•  99
    World Hunger
    In R. G. Frey & Christopher Heath Wellman (eds.), Blackwell Companion to Applied Ethics, Blackwell. 2003.
    W e are watching television, and an advertisement for UNICEF, OXFAM, or the Christian Children’s Fund interrupts our favorite show. We grab our remotes and quickly flip to another channel. Perhaps we mosey to the kitchen for a snack. Maybe we just sit, trying not to watch. These machinations may banish these haunting images of destitute, starving children from our TVs and our thoughts, but they do not alter the brutal facts: millions of people in the world are undernourished; thousands die each …Read more
  •  93
    The moral and political status of children
    Australasian Journal of Philosophy 82 (4). 2004.
    Book Information The Moral and Political Status of Children. The Moral and Political Status of Children David Archard , Colin M. Macleod , eds. , Oxford and New York : Oxford University Press , 2002 , viii + 296 , US$60 (cloth). Edited by David Archard; , Colin M. Macleod; , eds.. Oxford University Press. Oxford and New York. Pp. viii + 296. US$60 (cloth).
  •  93
    Suffer the Little Children
    with Larry May
    In William Aiken Hugh LaFollette (ed.), World Hunger and Morality, Prentice-hall. 1995.
    Children are the real victims of world hunger: at least 70% of the malnourished people of the world are children. By best estimates forty thousand children a day die of starvation (FAO 1989: 5). Children do not have the ability to forage for themselves, and their nutritional needs are exceptionally high. Hence, they are unable to survive for long on their own, especially in lean times. Moreover, they are especially susceptible to diseases and conditions which are the staple of undernourished peo…Read more
  •  85
    The Blackwell Guide to Ethical Theory (edited book)
    with Ingmar Persson
    Wiley-Blackwell. 2000.
    Building on the strengths of the highly successful first edition, the extensively updated _Blackwell Guide to Ethical Theory_ presents a complete state-of-the-art survey, written by an international team of leading moral philosophers. __ A new edition of this successful and highly regarded _Guide_, now reorganized and updated with the addition of significant new material Includes 21 essays written by an international team of leading philosophers Extensive, substantive essays develop the main arg…Read more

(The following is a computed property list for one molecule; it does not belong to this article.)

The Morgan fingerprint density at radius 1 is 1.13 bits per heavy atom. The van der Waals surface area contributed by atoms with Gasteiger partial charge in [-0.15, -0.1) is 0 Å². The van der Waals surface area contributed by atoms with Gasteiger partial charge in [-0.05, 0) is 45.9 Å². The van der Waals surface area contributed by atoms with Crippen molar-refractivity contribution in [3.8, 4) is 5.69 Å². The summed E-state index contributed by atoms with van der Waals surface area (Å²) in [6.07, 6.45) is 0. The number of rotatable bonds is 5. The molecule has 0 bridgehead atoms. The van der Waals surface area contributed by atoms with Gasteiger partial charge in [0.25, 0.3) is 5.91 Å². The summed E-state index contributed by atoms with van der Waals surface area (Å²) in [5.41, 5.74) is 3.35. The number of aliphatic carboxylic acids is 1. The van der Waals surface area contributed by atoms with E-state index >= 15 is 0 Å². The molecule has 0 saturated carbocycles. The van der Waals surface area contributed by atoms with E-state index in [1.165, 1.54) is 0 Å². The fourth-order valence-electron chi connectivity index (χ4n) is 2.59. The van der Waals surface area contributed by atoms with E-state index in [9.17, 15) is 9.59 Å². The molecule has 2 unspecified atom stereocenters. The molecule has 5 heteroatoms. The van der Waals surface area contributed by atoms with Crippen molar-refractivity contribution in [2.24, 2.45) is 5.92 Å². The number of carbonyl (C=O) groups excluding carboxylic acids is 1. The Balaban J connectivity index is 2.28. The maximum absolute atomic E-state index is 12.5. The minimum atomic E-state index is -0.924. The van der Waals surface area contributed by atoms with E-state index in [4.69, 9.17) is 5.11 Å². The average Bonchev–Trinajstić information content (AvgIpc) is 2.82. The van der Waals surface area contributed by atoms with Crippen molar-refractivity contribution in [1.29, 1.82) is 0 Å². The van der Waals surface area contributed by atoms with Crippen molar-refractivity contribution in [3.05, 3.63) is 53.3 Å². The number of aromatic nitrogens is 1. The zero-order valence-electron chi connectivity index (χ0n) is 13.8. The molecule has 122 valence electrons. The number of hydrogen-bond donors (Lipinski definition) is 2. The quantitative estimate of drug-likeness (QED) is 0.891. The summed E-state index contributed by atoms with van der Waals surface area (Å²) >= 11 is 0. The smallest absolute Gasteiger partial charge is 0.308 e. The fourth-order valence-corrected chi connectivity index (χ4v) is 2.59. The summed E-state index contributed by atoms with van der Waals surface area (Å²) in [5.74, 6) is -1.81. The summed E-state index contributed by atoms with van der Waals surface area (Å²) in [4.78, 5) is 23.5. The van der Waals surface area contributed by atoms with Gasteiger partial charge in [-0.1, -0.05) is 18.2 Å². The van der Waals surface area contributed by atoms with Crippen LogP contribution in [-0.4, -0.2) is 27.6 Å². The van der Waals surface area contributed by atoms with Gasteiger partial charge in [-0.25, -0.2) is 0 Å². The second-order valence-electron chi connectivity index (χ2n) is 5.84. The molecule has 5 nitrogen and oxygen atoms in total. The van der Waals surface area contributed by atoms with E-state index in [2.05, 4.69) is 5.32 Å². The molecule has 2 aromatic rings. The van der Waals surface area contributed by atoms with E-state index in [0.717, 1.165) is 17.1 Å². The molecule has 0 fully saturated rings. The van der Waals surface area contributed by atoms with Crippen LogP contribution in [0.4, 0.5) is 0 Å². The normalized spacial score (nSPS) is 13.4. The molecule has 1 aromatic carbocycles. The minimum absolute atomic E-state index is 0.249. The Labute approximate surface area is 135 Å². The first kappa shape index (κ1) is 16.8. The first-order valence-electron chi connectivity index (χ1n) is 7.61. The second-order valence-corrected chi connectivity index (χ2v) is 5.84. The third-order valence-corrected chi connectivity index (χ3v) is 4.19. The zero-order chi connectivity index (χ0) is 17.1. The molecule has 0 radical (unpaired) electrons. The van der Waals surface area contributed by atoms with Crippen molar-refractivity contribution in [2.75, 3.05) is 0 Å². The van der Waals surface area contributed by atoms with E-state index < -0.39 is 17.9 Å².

•  84
    The Oxford Handbook of Practical Ethics (edited book)
    Oxford University Press. 2003.
    The Oxford Handbook of Practical Ethics is a lively and authoritative guide to current thought about ethical issues in all areas of human activity--personal, medical, sexual, social, political, judicial, and international, from the natural world to the world of business. Twenty-eight topics are covered in specially written surveys by leading figures in their fields: each gives an authoritative map of the ethical terrain, explaining how the debate has developed in recent years, engaging criticall…Read more
  •  82
    When most people think of legal punishment, they envision a judge or jury convicting a person for a crime, and then sentencing that person in accordance with clearly prescribed penalties, as specified in the criminal law. The person serves the sentence, is released (perhaps a bit early for A good behavior"), and then welcomed back into society as a full-functioning member, adorned with all the rights and responsibilities of ordinary citizens.
  •  81
    Teaching Philosophy 6 (4): 381-383. 1983.
  •  77
    Are there limits on how human beings can legitimately treat non-human animals? Or can we treat them just any way we please? If there are limits, what are they? Are they sufficiently strong, as some people supp ose, to lead us to be vegetarians and to seriously curtail, if not eliminate, our use of non-human animals in `scientific' experiments designed to benefit us? To fully appreciate this question let me contrast it with two different ones: Are there limits on how we can legitimately treat roc…Read more
  •  61
    Brute Science: Dilemmas of Animal Experimentation
    with Niall Shanks
    Routledge. 1997.
    _Brute Science_ investigates whether biomedical research using animals is, in fact, scientifically justified. Hugh LaFollette and Niall Shanks examine the issues in scientific terms using the models that scientists themselves use. They argue that we need to reassess our use of animals and, indeed, rethink the standard positions in the debate.